Mixing nursing and politics for the good of our health

January 2009   Comments

As a child, Sandra Gardiner was always the first to grab the ice pack or a bandage when one of her younger siblings was hurt; she’d had nursing ambitions since she was five years old. It was, however, never in her sights to run for public office. But that’s exactly what the Stratford, Ont., RN did in last fall’s federal election, as the Liberal candidate for Perth-Wellington. 

Gardiner’s journey to nursing, and then political involvement, began on the other side of the world. Her parents met in India on a compound for foreign workers and then moved to Germany, where Gardiner was born. In 1982, when she was 10, her family immigrated to Canada, moving to Simcoe. It was her weekend and summer work in the family’s motel and campground business that earned Gardiner the money for post-secondary education. It was fate that took her to Stratford; her application to the Kitchener campus of Conestoga College was sent to the Stratford campus by mistake. Nonetheless, she stayed on in the city, graduating in 1994 with a diploma in nursing.

It was a time of massive layoffs in the profession, and, like many new nurses, Gardiner worked part time at several jobs in community agencies. She signed on for part-time work with her current employer, South West Community Care Access Centre (CCAC), in 1998, after one of the community agencies was taken over by a for-profit corporation — a move she did not agree with.

Gardiner has worked full time for the provincially funded agency since 2001. For the past three years, she has been a community case manager with a rural caseload that deals predominantly with seniors. “I absolutely love working in the community. You get to see an entirely different side of people in their home and what’s going on with them. I love problem-solving and being challenged — though I might not say that every day.”

In one of Gardiner’s first positions at CCAC, she worked with a school health program for medically fragile children. Because of her knowledge in this area, she was asked to sit on a planning committee to establish a respite home in Stratford for children with complex medical needs. Rotary Respite House was the result. Her community volunteer work continues. She currently serves on the North Perth Violence Against Women Advisory Committee and on the board of Optimism Place, Perth County’s only women’s shelter. She is a member of many organizations, including the Canadian Association of Physicians for the Environment; Common Action for the Restoration of the Environment, Stratford; FarmGate5, a group that believe in maintaining a strong agricultural centre and a prosperous food industry in Ontario; and Autism Ontario.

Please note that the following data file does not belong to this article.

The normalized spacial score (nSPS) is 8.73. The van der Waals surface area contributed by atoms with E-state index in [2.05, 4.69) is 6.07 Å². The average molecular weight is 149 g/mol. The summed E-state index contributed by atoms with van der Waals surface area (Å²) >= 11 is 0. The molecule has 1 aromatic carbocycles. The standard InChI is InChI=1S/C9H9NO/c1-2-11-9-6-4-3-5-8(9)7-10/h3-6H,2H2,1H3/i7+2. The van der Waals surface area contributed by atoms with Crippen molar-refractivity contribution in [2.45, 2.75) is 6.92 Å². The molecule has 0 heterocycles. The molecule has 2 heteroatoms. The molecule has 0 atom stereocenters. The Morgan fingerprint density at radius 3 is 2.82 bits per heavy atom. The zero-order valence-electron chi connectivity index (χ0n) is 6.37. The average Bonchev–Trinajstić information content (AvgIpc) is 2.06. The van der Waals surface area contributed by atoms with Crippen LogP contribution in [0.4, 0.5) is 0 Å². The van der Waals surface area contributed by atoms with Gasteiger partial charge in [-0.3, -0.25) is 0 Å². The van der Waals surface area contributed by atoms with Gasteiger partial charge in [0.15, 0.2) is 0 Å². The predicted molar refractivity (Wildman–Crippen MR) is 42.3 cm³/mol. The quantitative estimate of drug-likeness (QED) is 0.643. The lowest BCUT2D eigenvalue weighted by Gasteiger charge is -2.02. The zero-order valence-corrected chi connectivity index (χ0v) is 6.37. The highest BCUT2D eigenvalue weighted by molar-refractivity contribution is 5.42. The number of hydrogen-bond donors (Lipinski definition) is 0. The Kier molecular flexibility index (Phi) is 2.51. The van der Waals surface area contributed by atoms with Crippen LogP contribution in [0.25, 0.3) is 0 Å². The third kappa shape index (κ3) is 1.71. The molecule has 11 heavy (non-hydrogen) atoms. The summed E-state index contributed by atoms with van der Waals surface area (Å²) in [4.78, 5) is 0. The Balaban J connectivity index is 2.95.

“Social issues are important to me,” explains Gardiner. “When you find out that your clients are using the food bank and struggling to pay for their prescriptions, you realize there are a lot of things that the general public doesn’t know. If people could afford proper nutrition and their prescriptions, health care would be much less expensive. That’s my nurse’s brain at work, looking at the entire picture — the environment and all of the factors that go into health.”

Gardiner’s ability to look at the big picture makes her well suited to politics, but it was a situation much closer to home that spurred her into the political arena. In 2004, her children (now eight and six) were attending a municipal daycare centre. One evening the centre was abuzz with talk that the city council was going to shut down the program because of the cost. “It was literally a conversation with a couple of parents in the hallway that was my launch into politics,” laughs Gardiner. “I was determined we were not going to let council get away with shutting us down.”

Along with a number of other parents, she began a campaign to keep the centre open, hosting a public meeting, sending representatives to present the case to council, collecting signatures. Their campaign was a success, and the experience got Gardiner thinking about the shortage of licensed child care centres across the region. She became involved with the Ontario Coalition for Better Child Care and started up a local chapter. “I wanted to keep up the pressure.”

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